Many years ago, when I was very young and you were even younger…
I was working for a Big Corporate on a Big Product. We were negotiating launch dates. It was the sort of thing where you have to book TV advertising months ahead. We were all set to go, when someone on our team said “Is this really the date when we want to launch?”
The Big Scary Manager looked down at them and said “Yes. The second Friday in September is perfect. It avoids most major sporting fixtures and neatly primes us for the Christmas market. It gives us plenty of time to get stock to stores, and it is at least a week before we think our competitor will launch their offering. Why? What do you think is wrong with it?”
“Well… it’s just… Do we really want to do this on September the 11th?”
There was an interesting pause. We were several years out from the attacks on the World Trade Centre – but it was still fresh in people’s memories. We were all in the UK – and I don’t think we had any Americans on the team. Was it in bad taste to launch a domestic product on the anniversary of an overseas atrocity?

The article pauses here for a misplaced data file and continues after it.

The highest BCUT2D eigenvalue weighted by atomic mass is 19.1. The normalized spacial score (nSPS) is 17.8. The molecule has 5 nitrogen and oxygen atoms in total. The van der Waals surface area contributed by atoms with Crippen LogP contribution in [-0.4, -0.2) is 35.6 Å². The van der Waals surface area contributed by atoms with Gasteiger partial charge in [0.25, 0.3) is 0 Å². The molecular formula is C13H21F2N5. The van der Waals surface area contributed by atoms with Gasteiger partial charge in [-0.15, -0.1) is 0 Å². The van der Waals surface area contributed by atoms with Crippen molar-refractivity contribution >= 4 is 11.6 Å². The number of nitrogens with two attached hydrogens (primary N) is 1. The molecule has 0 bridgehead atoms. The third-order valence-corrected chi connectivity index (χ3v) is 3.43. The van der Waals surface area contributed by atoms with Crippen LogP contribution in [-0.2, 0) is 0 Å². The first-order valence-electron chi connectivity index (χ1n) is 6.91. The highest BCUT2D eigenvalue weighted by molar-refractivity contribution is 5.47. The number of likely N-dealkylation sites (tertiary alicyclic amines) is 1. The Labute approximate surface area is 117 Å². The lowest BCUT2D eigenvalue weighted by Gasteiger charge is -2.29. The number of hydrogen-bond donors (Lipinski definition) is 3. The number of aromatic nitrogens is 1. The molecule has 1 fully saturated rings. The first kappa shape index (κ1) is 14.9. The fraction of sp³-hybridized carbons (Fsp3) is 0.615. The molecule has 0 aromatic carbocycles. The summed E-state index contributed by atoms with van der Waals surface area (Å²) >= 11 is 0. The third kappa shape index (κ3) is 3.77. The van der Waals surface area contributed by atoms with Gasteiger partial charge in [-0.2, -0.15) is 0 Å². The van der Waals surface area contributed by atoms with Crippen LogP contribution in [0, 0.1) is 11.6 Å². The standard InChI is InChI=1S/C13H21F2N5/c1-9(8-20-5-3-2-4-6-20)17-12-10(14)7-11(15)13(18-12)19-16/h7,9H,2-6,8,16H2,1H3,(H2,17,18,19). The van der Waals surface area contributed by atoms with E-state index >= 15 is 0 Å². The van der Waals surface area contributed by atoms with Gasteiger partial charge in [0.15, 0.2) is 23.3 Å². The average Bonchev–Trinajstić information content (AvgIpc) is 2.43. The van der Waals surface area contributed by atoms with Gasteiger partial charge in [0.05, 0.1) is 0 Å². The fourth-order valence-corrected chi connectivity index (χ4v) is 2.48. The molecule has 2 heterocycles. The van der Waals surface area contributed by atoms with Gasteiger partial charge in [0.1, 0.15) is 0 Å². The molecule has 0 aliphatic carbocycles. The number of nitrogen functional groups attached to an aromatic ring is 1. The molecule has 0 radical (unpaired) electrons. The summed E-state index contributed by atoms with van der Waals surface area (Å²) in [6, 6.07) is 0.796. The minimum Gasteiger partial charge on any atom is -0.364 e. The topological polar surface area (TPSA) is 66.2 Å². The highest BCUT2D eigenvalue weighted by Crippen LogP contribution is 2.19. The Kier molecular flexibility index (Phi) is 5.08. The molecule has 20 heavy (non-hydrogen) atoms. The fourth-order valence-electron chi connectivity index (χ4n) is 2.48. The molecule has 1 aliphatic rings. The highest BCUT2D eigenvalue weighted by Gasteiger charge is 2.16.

Reluctantly, we began casting around for another date. Is it acceptable to celebrate a launch on the anniversary of someone’s death? Or a significant day of religious observance? What about the birthday of a global superstar – would their rabid fans think we were upstaging them? Will people be upset if we look like we’re associating ourselves with the birthday of a genocidal maniac?
In the end, I think, we shifted it back one day. The product was a flop – not because of the launch date – and faded into obscurity.
But the event stayed with me. Recently, I was asked to take part in a conference – when suddenly the organisers started having jitters about the significance of the date. It was the “International Day of …” and they just didn’t want to be seen to be appropriating it.
Every date is significant. Take a look at Wikipedia’s On This Day. Every day has a dozen anniversaries or important causes associated with it.
The world is littered with significant events – and it’s up to us to make new history.